Mention of 100,000 Ukrainian soldiers killed during war removed from address of Head of European Commission

The statement that Ukraine has allegedly lost an estimated 100,000 military and 20,000 civilians in the war against Russia has been removed from the address of the head of the European Commission.

Source: European Pravda

On 30 November, Ursula von der Leyen, the Head of the European Commission, dedicated her address to the plan of confiscation of frozen Russian assets and the creation of a special tribunal to punish Russia for the crime of aggression against Ukraine. The text and video of the address has been published on the website of the European Commission and on von der Leyen’s social media accounts.

At the beginning of her address, von der Leyen said that Russia's invasion of Ukraine brought death, devastation and untold suffering, and that it was estimated that "over 20,000 civilians and 100,000 Ukrainian soldiers have died in Ukraine to date."

 

However, later the text of von der Leyen's statement on the European Commission's website has been edited and published without data on casualties – neither among civilians nor among the military.

The official Twitter account of Ursula von der Leyen removed the previous video version of the appeal and published an edited one, also without mentioning the losses. The European Commission has not provided any explanation for this move.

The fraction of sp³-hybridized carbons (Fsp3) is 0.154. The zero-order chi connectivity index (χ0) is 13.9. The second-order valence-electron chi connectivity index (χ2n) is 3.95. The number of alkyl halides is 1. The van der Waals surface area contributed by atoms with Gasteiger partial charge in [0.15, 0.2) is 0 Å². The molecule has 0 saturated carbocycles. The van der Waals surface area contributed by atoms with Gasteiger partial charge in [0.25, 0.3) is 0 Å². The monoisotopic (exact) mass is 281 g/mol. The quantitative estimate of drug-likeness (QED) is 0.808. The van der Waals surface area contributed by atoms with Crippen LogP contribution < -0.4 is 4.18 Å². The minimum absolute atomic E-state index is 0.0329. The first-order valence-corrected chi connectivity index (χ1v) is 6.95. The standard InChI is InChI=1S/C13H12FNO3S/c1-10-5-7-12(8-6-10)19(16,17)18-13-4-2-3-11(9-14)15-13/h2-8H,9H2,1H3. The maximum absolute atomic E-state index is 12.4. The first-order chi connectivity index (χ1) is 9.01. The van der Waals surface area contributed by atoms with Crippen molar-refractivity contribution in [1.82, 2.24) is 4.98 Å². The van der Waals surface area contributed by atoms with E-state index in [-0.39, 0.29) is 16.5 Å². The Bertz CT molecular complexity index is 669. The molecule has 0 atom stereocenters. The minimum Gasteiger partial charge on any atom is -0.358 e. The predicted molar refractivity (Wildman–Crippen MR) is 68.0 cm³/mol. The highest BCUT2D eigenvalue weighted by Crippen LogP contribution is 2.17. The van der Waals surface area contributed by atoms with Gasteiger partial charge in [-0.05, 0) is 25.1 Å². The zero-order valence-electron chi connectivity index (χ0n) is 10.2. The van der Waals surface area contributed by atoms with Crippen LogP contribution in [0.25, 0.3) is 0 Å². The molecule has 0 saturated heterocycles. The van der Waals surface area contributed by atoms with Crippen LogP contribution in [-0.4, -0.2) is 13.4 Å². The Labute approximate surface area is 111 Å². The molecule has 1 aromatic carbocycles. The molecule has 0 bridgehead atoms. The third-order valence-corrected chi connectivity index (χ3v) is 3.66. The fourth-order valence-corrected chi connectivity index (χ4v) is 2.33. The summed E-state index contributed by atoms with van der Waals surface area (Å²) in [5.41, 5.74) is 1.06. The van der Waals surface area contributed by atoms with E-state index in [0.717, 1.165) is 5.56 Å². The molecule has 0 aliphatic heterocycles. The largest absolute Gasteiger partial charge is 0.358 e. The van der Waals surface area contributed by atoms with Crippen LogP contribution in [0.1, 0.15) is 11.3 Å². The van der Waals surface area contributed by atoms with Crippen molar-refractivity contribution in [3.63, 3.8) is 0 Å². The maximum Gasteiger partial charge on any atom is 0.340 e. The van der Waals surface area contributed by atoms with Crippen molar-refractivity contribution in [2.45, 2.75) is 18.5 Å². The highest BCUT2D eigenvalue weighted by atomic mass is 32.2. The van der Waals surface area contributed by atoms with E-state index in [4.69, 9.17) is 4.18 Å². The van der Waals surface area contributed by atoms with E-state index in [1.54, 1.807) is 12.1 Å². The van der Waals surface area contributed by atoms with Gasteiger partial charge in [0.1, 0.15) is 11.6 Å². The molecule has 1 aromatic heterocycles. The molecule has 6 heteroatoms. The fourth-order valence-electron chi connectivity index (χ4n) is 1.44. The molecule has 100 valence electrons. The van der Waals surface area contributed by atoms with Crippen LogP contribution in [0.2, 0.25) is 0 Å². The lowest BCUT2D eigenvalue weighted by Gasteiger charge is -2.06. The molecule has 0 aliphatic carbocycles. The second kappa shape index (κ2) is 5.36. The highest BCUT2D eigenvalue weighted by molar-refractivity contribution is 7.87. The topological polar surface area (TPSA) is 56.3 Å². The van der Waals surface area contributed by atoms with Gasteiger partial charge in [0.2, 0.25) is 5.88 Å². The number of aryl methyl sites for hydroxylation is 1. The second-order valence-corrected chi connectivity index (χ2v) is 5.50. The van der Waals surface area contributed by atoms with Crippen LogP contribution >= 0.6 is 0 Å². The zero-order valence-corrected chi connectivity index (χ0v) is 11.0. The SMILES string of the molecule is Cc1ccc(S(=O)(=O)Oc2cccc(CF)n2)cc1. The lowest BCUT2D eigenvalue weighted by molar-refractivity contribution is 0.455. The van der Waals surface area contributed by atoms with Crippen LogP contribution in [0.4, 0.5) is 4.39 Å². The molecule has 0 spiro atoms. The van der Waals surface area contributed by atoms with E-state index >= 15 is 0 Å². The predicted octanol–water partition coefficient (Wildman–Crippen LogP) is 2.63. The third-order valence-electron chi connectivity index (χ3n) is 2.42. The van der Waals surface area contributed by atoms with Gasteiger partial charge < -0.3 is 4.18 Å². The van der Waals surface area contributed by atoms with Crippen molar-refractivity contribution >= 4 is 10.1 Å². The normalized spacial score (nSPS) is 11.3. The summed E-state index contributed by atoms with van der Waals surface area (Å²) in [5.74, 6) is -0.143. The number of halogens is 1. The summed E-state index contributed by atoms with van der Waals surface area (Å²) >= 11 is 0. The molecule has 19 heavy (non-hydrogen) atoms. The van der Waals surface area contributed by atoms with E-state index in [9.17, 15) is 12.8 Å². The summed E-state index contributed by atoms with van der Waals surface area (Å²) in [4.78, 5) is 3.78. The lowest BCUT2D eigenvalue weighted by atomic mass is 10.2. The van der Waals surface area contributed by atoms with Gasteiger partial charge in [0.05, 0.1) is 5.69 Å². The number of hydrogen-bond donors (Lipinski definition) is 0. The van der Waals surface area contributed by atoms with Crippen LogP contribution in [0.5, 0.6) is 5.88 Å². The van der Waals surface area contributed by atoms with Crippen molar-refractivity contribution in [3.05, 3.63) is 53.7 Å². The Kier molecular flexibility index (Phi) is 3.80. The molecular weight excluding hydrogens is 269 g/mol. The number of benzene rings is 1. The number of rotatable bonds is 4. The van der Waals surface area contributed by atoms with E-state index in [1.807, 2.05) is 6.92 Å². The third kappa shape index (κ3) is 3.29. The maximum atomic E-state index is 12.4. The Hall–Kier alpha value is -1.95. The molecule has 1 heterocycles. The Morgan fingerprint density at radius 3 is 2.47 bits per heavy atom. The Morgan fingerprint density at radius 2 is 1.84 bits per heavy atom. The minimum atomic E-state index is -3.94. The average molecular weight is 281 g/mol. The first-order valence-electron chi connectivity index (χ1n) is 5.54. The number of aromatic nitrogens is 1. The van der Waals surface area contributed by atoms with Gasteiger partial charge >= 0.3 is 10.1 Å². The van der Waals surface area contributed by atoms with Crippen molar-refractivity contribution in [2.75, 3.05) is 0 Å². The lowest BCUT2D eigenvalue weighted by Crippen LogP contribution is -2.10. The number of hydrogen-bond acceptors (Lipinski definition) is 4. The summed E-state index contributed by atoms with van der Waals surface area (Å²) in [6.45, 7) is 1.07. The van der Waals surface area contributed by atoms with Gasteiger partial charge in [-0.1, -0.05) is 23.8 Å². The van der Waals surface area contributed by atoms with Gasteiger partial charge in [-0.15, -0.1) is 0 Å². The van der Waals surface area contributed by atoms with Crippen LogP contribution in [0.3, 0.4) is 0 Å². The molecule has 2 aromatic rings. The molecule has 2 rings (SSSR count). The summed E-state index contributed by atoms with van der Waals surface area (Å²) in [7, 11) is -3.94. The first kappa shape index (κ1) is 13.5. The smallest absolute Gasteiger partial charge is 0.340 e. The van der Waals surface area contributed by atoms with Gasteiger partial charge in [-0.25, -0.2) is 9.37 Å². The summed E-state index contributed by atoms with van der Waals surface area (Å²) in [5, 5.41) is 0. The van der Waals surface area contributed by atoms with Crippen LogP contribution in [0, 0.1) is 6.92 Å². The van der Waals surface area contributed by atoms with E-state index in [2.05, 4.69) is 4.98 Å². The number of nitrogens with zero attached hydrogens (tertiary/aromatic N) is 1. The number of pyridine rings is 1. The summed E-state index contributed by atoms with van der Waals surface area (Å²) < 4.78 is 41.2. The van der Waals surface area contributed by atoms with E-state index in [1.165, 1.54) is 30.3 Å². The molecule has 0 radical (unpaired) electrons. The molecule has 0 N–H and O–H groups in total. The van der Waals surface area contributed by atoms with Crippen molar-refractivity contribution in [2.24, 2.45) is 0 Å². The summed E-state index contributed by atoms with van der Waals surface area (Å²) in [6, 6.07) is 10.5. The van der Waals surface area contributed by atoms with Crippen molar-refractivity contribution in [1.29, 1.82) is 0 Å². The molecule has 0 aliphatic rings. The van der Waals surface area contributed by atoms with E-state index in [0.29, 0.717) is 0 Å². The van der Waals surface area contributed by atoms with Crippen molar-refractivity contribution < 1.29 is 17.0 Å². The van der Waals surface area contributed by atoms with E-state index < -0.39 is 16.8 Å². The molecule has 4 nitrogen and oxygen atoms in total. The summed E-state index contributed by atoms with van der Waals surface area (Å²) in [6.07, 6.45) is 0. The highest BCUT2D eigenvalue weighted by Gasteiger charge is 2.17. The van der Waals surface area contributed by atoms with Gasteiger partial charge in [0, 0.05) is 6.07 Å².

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At the request of Ukrainska Pravda to comment on the assessment voiced by von der Leyen in the first version of her appeal, Bohdan Senyk, the head of the Public Relations Department of the Armed Forces of Ukraine, noted that the General Staff could not confirm this figure, and the losses of the Ukrainian army are official information and fall under the restriction of disclosure.

He also emphasised on the irreversibility of punishment for the aggressor country for the death and injury of Ukrainian citizens.

Von der Leyen has also said that the EU suggests establishing a specialised court with the support of the UN to investigate and prosecute the crimes of Russian aggression.

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